Photo: An excavator arm capable of achieving 90-foot depth works on preparing a slurry wall that acts as a groundwater remedy at the Metachem site near Delaware City.  Photo by Todd Keyser 

Metachem Products, LLC and its predecessor, Standard Chlorine of Delaware, both manufactured chlorinated benzene chemicals at an 85-acre site near Delaware City for more than 35 years. The facility operated as Standard Chlorine from 1966 to late 1998 when it was purchased by Connecticut-based Charter Oak Capital Partners and renamed Metachem.

Throughout its operation, and particularly in the 1990s, Standard Chlorine had a history of chronic non-compliance with numerous environmental laws. The site was listed on the US Environmental Protection Agency's Superfund National Priorities List (NPL), having been cited because of numerous tank-related spills and soil and groundwater contamination in the 1980s.

Standard Chlorine’s legacy of non-compliance was transferred to the new owners who eventually negotiated a Consent Decree with the State of Delaware in 2001 providing for compliance and site cleanup. However, poor market conditions in the chlorinated benzene business caused the company to declare bankruptcy in May 2002, and Metachem abruptly closed and abandoned the plant. With no environmental cleanup funds set aside by the company, or its owners Charter Oak Capital, the cost of removing accumulated hazardous product and waste was left to the state of Delaware and the U.S. Environmental Protection Agency (USEPA).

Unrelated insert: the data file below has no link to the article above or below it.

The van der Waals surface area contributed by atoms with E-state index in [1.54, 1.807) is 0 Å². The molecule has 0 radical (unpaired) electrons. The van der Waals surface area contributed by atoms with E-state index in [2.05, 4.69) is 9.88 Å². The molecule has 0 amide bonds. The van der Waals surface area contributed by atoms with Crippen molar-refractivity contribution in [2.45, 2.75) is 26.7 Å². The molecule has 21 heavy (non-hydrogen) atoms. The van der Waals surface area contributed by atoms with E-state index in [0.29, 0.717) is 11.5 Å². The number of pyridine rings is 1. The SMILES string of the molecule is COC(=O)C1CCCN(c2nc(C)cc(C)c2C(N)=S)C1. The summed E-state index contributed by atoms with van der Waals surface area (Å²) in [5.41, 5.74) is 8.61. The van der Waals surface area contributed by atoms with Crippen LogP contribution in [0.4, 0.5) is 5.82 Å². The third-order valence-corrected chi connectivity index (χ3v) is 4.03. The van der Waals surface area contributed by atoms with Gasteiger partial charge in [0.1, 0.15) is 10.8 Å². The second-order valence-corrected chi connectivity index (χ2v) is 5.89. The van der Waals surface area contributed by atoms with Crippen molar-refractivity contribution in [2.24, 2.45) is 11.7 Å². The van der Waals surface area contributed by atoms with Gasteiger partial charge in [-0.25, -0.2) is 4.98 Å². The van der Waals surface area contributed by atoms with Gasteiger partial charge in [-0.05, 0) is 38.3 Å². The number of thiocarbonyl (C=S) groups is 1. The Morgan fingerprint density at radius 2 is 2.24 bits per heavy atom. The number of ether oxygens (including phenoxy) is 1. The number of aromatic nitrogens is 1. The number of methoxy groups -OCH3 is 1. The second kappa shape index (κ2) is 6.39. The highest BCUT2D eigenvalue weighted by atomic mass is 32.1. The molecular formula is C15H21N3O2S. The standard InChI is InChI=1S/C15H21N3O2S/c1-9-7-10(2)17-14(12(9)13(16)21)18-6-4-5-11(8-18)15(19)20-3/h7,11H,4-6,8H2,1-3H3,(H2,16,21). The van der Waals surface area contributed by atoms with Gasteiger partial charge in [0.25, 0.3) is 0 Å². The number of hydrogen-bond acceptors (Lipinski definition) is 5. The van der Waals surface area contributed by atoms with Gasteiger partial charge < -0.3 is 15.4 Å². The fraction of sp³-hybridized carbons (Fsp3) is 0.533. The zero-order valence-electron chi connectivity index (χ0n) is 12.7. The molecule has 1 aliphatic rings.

In an effort to remove feedstock chemicals that otherwise would have become hazardous waste, the USEPA resumed limited operation of the plant. With state oversight of the USEPA's Removal and Remedial Programs, chemicals were solidified and stabilized for feedstock, and as needed, for disposal, thereby reducing the potential for further environmental problems and accompanying costs. Today, what comprised the chemical portion of the plant – which previously encompassed buildings, process vessels and piping, and a wastewater treatment plant – has been properly decommissioned and is being dismantled, with state support from DNREC's then-Division of Air and Waste Management. The Division's Site Investigation and Restoration Section (DNREC-SIRS) was part of the coordination of multiple contractors tasked with demolition, asbestos abatement, and contaminated material removal for incineration. SIRS also ensured that the contractors were provided with an active water supply for remediation, construction and fire safety.